On the Townsend

The Ballad of Josef K.
Through May 18
Illusion Theater
528 Hennepin Ave., Mpls.
(612) 339-4944

Milwaukee Mask and Puppet Theatre plays the Illusion with a bizarre take on Franz Kafka’s The Trial dubbed The Ballad of Josef K. This provocative reimagining of an already edgy work portrays a secret court with a resident pedophile who engages teen prostitutes. Indeed, everyone connected with the court is said to be a rapist, pornographer, pederast, or sadomasochist.

Director Rob Goodman asks, “Why does power almost always pervert sexuality? Why is power such an aphrodisiac? Why aren’t we satisfied with simply using physical, emotional, or psychological torture? Why does fear make torture necessary? And why do we always have to titillate ourselves with sexuality in the process?”

Gem of the Ocean
French Twist
Through May 18
Guthrie Theater
818 S. 2nd St., Mpls.
(612) 377-2224

T. Mychael Rambo fans may be stunned by his devilishly cruel turn as Caesar, a black sheriff who has internalized his self-loathing, in August Wilson’s Gem of the Ocean, now in a bedazzling incarnation by Penumbra Theatre at the Guthrie. You even might mistake Rambo for US Supreme Court Justice Clarence Thomas. Director Lou Bellamy vivifies Wilson’s harsh view of post-Reconstruction Pittsburgh in luminous contrast to a beautiful ritual segment.

Also at the Guthrie: Joe Chvala and the Flying Foot Forum’s French Twist. This whimsical time-bending tour of Paris traverses from the royal court to the decadent nightclub scene. Vaudeville, tap, hambone, clowning, opera, and percussion converge for an evening of exotic characters and gender-bending.

The American Pilot
Through May 24
Minneapolis Theater Garage
711 W. Franklin Ave., Mpls.
(612) 375-0300

The GOP’s torture and rendition policy was probably not what David Greig had in mind when he wrote The American Pilot, but it surely resonates now. This play speculates on an American plane that crash-lands in a war-torn country. Will the wounded pilot be ransomed, executed, or helped?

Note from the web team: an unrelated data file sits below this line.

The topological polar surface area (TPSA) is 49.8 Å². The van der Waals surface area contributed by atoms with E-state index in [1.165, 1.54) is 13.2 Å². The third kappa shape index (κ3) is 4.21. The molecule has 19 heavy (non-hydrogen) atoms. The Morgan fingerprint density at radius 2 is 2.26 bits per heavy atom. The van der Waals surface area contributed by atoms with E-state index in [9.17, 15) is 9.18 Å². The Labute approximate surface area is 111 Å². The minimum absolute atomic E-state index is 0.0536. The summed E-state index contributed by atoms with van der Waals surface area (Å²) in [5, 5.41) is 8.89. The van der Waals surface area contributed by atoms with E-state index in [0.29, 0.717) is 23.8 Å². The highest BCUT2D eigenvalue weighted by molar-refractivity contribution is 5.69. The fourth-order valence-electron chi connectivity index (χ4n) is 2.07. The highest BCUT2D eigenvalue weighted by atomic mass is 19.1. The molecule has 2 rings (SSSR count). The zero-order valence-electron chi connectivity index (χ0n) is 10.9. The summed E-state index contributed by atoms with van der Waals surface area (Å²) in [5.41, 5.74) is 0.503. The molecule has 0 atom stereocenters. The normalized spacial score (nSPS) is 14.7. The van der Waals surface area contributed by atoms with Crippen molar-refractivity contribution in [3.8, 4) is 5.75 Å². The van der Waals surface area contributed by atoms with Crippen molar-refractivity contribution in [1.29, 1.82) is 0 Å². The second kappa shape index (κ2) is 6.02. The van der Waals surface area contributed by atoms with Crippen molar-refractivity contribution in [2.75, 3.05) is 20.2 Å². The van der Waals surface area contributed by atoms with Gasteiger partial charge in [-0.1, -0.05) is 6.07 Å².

Director Amy Rummenie calls it “a story about the large-scale conflicts of the world being resolved on a personal level. It’s an unusual political story, because it’s surprisingly kind and tender, and deliberately ambiguous in time and place. It takes an unconventional and poetic look at the impact of American culture through the lens of how others interpret it.”

The Triangle Factory Fire Project
Through May 25
Hillcrest Center Theater
1978 Ford Pkwy., St. Paul
(651) 647-4315

In 1911, a New York sweatshop fire that killed 146 people, mostly women, shocked the world. Minnesota Jewish Theatre presents Christopher Piehler’s The Triangle Factory Fire Project.

Director Carolyn Levy notes that the women there “had attempted—unsuccessfully—to unionize to gain better working conditions. The garment industry was characterized by 84-hour workweeks, and close working quarters in buildings that were firetraps with inadequate escapes. Owners were very opposed to the unions, and retaliated against the women who ‘agitated’ for unionization. Women were also fighting for suffrage at this time. They had no voice in their working conditions; they had no vote; and, of course, they did not sit on juries.”

TV Men
Through May 25
Intermedia Arts
2822 Lyndale Ave. S., Mpls.
(651) 229-3122

Three queer icons are hailed in nimbus theatre’s TV Men, inspired by Anne Carson’s poetry, and directed by Josh Cragun. Vita Sackville-West’s crossdressing comes into play, as well as her relationships with Violet Treyfusis and Virginia Woolf, plus her open marriage to Harold Nicolson. Racism suffered by Langston Hughes is examined, along with excerpts from his Congressional testimony during the McCarthy era. Topping it off: Oscar Wilde drops in, as well!

The Bridesmaid
May 23-31
Bryant-Lake Bowl Theater
810 W. Lake St., Mpls.
(612) 825-8949

Seattle-based writer-performer Keira McDonald’s solo show The Bridesmaid runs at Bryant-Lake Bowl Theater. This comic look at weddings includes a gay ceremony related by a character named Hope, a self-described “fag hag.”

McDonald remarks that Hope becomes ”very bitter when her best friend from high school decides to settle down with a man, and have a baby [surrogate-fashion] with another woman after all her friends have left her, and she is still single. She cannot help airing some dirty laundry at the nuptials.”

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